After the second distribution Monday, Hunt presented checks totaling $1,100 in proceeds to a faith-based children’s literacy program called Kids Soar, which is headquartered at the church. Like many businesses and institutions, the 32-year-old nonprofit has struggled during the novel coronavirus pandemic.

Executive Director Candace Hess told me the annual budget for Kids Soar took a beating last year. Before the pandemic, it was $489,000. This year it’s $230,000 because the organization isn’t running at full capacity, because it has to comply with pandemic control guidelines.

What will the group do with the $1,100?

“Good question!” Hess replied after a pause. “I was out of town and I just came back and saw the checks.”

She said it’ll probably be spent on a children’s literature. Some of the books Kids Soar now uses are six years old and getting tattered and torn, she said. Also, “we’re always in need of food for our food pantry.”

The donation was nearly three times the $400 Hunt initially expected to raise for Kids Soar. For that we can thank the generosity of The Roanoke Times’ readers.

A number kindly and deliberately overpaid for the limerick collection and requested the excess be donated to charity.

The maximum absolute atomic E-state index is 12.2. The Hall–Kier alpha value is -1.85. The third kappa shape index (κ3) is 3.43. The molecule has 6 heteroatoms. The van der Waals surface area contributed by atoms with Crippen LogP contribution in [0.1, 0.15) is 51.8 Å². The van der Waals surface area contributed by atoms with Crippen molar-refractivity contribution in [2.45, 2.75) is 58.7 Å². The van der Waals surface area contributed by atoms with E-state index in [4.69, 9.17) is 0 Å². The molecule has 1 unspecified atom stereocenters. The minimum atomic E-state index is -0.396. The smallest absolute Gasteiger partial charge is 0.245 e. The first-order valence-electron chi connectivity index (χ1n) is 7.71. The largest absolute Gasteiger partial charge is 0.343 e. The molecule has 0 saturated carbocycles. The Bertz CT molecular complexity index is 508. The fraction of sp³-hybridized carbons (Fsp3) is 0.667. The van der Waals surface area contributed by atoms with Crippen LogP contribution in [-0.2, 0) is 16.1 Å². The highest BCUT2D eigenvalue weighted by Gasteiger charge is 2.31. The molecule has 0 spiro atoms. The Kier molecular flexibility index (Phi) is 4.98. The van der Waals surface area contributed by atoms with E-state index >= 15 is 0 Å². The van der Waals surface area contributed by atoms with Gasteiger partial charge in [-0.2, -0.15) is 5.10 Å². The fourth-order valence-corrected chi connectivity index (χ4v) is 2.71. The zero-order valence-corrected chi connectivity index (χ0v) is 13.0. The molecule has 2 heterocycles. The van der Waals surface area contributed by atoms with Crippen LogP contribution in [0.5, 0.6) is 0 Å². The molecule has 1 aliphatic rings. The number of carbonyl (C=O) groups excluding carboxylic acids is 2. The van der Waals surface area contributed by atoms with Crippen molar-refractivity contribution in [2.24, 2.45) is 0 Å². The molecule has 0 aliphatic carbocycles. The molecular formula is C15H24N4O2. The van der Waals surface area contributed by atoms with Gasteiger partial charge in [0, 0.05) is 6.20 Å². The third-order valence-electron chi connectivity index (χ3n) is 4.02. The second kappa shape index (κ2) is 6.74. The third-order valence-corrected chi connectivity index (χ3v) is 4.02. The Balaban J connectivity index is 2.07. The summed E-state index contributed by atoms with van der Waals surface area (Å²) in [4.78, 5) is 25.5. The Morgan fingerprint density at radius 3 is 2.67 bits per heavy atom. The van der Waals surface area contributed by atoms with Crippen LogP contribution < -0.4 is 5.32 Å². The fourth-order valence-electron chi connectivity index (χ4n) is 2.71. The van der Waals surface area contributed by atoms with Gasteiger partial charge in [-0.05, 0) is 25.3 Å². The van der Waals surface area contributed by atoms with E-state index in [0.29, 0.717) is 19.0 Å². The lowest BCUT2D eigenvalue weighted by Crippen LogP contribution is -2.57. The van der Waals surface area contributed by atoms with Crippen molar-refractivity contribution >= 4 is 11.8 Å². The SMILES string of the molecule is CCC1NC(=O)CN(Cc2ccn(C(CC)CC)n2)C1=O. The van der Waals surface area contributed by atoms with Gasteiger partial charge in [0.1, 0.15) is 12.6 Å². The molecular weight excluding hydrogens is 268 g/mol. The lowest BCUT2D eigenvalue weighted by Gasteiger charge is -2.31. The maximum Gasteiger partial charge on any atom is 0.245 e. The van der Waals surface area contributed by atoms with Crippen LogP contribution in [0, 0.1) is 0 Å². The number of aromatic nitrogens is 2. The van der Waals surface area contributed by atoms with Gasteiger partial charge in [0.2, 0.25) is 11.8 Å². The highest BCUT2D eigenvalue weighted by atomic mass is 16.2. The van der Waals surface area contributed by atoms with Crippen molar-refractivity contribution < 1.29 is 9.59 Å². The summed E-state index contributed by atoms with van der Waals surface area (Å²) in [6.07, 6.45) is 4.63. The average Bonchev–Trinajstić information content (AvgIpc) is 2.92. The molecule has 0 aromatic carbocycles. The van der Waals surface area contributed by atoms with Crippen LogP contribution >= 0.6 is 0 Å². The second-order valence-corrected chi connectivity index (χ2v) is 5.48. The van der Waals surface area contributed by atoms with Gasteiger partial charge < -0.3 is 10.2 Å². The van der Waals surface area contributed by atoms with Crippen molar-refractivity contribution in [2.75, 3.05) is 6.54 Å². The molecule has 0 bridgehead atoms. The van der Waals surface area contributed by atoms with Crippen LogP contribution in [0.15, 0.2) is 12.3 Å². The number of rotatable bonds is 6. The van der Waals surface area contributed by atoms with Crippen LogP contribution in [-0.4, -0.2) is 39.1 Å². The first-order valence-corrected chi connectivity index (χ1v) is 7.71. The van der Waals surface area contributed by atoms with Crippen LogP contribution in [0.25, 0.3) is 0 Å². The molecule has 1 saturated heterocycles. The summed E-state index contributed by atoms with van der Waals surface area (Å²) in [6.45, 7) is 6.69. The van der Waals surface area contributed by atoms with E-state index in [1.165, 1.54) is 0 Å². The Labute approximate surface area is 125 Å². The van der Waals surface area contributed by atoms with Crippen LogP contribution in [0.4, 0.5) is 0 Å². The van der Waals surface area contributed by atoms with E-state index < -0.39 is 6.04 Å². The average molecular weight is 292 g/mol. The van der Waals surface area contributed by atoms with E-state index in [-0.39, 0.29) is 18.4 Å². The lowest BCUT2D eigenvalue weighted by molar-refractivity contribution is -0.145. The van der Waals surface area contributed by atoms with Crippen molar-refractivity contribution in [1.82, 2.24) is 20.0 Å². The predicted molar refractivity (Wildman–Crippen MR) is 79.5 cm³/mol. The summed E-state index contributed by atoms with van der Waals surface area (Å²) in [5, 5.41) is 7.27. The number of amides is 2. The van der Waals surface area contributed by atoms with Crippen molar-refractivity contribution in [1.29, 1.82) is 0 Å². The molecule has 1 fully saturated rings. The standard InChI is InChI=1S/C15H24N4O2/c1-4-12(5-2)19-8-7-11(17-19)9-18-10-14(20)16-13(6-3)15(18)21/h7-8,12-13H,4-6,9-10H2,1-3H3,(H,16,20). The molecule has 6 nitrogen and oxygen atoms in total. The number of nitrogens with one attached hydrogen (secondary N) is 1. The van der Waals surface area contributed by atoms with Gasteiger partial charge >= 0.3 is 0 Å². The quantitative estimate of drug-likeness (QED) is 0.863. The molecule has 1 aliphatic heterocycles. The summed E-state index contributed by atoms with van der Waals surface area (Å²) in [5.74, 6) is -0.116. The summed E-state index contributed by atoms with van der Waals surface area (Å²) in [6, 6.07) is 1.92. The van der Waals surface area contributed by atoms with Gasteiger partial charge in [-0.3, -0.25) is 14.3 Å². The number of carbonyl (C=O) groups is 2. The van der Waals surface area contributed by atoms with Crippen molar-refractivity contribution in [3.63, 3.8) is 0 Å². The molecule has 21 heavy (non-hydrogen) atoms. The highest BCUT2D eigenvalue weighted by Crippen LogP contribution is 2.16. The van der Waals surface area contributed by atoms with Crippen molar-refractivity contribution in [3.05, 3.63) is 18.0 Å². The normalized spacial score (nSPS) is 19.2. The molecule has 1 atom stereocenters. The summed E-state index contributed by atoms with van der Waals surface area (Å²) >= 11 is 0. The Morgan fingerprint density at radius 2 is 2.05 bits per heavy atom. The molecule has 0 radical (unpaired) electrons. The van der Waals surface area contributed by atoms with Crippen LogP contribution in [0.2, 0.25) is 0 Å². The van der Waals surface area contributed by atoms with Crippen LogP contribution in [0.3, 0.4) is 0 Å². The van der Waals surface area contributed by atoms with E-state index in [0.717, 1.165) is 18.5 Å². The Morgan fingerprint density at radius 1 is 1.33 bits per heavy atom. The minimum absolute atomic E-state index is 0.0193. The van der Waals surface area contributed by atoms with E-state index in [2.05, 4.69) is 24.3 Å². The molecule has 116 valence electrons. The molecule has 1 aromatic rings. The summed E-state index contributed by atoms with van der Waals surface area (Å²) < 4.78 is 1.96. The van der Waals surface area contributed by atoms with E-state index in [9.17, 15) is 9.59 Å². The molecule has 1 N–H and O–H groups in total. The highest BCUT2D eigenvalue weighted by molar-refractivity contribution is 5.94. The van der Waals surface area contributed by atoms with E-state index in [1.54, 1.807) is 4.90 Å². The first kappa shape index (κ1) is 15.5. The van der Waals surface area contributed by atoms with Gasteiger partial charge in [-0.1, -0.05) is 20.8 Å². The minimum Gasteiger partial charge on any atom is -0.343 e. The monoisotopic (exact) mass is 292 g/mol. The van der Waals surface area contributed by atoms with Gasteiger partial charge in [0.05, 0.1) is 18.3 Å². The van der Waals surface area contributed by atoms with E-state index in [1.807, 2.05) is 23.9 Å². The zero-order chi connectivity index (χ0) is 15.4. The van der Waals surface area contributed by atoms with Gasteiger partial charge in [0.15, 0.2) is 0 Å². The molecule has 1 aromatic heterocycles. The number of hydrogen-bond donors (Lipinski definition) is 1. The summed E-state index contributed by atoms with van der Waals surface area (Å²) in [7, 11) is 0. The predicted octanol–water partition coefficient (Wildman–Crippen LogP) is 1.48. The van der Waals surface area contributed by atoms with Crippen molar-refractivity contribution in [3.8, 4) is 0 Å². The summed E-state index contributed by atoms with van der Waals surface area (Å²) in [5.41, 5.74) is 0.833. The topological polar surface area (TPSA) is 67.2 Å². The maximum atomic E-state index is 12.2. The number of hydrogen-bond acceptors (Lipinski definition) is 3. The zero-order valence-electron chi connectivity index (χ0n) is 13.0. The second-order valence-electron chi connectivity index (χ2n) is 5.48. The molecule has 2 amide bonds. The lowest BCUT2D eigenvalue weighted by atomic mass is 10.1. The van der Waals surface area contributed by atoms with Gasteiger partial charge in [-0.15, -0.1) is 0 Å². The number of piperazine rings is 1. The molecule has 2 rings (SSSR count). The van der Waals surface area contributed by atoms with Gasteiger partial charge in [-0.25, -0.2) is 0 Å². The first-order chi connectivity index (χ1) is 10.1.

Hunt told me he paid $3.50 per book for publication. Though he charged $6.50 for each volume, he estimated that a third of buyers wrote checks for more than that.

“Three to four people sent $100,” Hunt told me. “Four to five donated $50. A bunch mailed $25 and they wanted only one book.” A reader from Lexington, Sangmie Schellestede, sent him $100 for Kids Soar — she didn’t request a book.

One buyer/limericist, Jerry Hale of Smith Mountain Lake, bought eight copies, more than anyone else. After that, Hunt found himself having to limit multivolume purchases requested by some others, because he was running out of books.

“I think [Hale] and his wife are going to be traveling a bit, visiting different people, and he wanted some ‘thank you’ gifts to bring with them,” Hunt said.